http://www.maa.org/publications/maa-reviews/handbook-of-probability
<div class="field field-name-field-cover-image field-type-image field-label-hidden"><div class="field-items"><div class="field-item even"><img src="http://www.maa.org/sites/default/files/HandbkProbab.jpg" width="93" height="140" alt="" /></div></div></div><div class="field field-name-field-review-date field-type-datetime field-label-inline clearfix"><div class="field-label">Review Date: </div><div class="field-items"><div class="field-item even"><span class="date-display-single">09/23/2014</span></div></div></div><div class="field field-name-field-maa-review field-type-text-long field-label-hidden"><div class="field-items"><div class="field-item even"><p>This reviewer first got interested in the book because of its title. Sure, there are many textbooks on probability, but how will this handbook be different? That question gets answered in the preface of the authors, where we learn that this is a textbook meant for an introductory course on probability!</p></div></div></div>Statistics: A User Friendly Guide
http://www.maa.org/publications/maa-reviews/statistics-a-user-friendly-guide
<div class="field field-name-field-cover-image field-type-image field-label-hidden"><div class="field-items"><div class="field-item even"><img src="http://www.maa.org/sites/default/files/StatsFriendGuide_0.jpg" width="95" height="140" alt="" /></div></div></div><div class="field field-name-field-review-date field-type-datetime field-label-inline clearfix"><div class="field-label">Review Date: </div><div class="field-items"><div class="field-item even"><span class="date-display-single">09/18/2014</span></div></div></div><div class="field field-name-field-maa-review field-type-text-long field-label-hidden"><div class="field-items"><div class="field-item even"><p>Author Gerald Swanson began his career as a chemist, moved onto nuclear analytical chemistry, and later became a behavioral scientist and taught statistics at Bastyr University in Seattle. From his varied background comes a supplemental statistics guide for an introductory statistics course. This overview starts with the very basics, such as levels of measurement, displays such as histogram, and measures of central tendency. These preliminaries assume little to no mathematical skill and extend into the first seven chapters.</p></div></div></div>Developing Essential Understanding of Proof and Proving for Teaching Mathematics in Grades 9–12
http://www.maa.org/publications/maa-reviews/developing-essential-understanding-of-proof-and-proving-for-teaching-mathematics-in-grades-9-12
<div class="field field-name-field-cover-image field-type-image field-label-hidden"><div class="field-items"><div class="field-item even"><img src="http://www.maa.org/sites/default/files/proofproving.jpg" width="99" height="140" alt="" /></div></div></div><div class="field field-name-field-review-date field-type-datetime field-label-inline clearfix"><div class="field-label">Review Date: </div><div class="field-items"><div class="field-item even"><span class="date-display-single">09/14/2014</span></div></div></div><div class="field field-name-field-maa-review field-type-text-long field-label-hidden"><div class="field-items"><div class="field-item even"><p>Do you enjoy teaching content courses for mathematics education majors? Has your chair just asked you to teach a course for education students on writing proofs? I suspect you might have the same dilemma as mine: finding a course text that is not intimidating and still enables students to reason with definitions, axioms and theorems. I think I have found one that works for my students and recommend that you consider adopting it as your course reading. The book is written by Amy Ellis, Kristen Bieda, and Eric Knuth.</p></div></div></div>Textbooks, Testing, Training: How We Discourage Thinking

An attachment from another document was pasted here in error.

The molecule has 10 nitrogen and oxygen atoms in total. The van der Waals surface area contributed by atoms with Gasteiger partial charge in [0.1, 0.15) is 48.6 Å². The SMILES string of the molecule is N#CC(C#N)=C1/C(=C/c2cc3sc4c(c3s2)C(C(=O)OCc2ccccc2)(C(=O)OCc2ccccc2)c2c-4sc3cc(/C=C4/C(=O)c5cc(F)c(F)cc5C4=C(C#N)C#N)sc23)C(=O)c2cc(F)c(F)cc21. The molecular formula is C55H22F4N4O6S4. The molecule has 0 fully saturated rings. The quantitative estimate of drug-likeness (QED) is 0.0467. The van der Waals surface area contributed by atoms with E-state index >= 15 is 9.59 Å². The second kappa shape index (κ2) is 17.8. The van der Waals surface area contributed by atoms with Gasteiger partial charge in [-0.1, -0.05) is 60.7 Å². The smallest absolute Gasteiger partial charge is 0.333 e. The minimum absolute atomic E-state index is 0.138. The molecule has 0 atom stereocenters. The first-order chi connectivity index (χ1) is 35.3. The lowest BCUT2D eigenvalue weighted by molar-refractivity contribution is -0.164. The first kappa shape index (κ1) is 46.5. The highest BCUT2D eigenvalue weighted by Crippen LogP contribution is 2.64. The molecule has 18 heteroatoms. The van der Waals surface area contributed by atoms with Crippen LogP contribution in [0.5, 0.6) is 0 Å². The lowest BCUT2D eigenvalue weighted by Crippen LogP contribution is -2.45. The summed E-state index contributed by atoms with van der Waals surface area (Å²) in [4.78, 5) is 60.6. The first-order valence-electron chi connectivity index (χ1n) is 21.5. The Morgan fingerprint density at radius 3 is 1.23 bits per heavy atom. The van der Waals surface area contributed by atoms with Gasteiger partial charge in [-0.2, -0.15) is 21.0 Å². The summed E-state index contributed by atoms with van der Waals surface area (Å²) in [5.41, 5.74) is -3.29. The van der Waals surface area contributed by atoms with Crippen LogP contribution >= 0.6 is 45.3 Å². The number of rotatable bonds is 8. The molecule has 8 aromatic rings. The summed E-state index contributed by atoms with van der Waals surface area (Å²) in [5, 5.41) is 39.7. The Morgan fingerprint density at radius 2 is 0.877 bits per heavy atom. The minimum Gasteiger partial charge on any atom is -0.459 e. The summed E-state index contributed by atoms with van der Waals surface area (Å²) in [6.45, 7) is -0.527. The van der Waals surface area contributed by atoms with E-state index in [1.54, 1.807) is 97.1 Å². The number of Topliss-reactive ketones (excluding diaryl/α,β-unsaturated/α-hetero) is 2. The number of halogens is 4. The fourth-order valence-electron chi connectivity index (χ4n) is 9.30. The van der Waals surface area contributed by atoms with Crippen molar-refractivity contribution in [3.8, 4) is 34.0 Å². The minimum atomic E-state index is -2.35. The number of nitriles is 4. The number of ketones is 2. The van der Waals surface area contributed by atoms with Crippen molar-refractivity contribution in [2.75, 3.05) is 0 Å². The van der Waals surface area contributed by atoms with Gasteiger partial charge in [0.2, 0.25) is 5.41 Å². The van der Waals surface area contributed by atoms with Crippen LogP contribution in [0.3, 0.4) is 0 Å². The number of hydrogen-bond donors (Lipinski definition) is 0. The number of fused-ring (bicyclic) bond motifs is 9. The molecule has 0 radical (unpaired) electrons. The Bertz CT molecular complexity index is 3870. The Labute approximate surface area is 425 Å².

http://www.maa.org/publications/maa-reviews/textbooks-testing-training-how-we-discourage-thinking
<div class="field field-name-field-cover-image field-type-image field-label-hidden"><div class="field-items"><div class="field-item even"><img src="http://www.maa.org/sites/default/files/9781614448037_MAAR.png" width="93" height="140" alt="" /></div></div></div><div class="field field-name-field-review-date field-type-datetime field-label-inline clearfix"><div class="field-label">Review Date: </div><div class="field-items"><div class="field-item even"><span class="date-display-single">09/14/2014</span></div></div></div><div class="field field-name-field-maa-review field-type-text-long field-label-hidden"><div class="field-items"><div class="field-item even"><blockquote>
<p>This short book recounts many specific true stories from my fifty-nine years of teaching that I believe cast some light on what is wrong with American education and perhaps some clues as to what might improve it. (p. 1)</p>
</blockquote>
<p>This is an incisive yet readable critique of the American education system. Willoughby writes from the perspective of six decades of experience. He knows that the best way to persuade someone is to tell them a story. The author illustrates his points with anecdotes from his own experience and those of his colleagues.</p></div></div></div>Calculus for the Ambitious
http://www.maa.org/publications/maa-reviews/calculus-for-the-ambitious
<div class="field field-name-field-cover-image field-type-image field-label-hidden"><div class="field-items"><div class="field-item even"><img src="http://www.maa.org/sites/default/files/CalcAmbitious.jpg" width="94" height="140" alt="" /></div></div></div><div class="field field-name-field-review-date field-type-datetime field-label-inline clearfix"><div class="field-label">Review Date: </div><div class="field-items"><div class="field-item even"><span class="date-display-single">09/11/2014</span></div></div></div><div class="field field-name-field-maa-review field-type-text-long field-label-hidden"><div class="field-items"><div class="field-item even"><p>How does T. W. Körner do it?</p></div></div></div>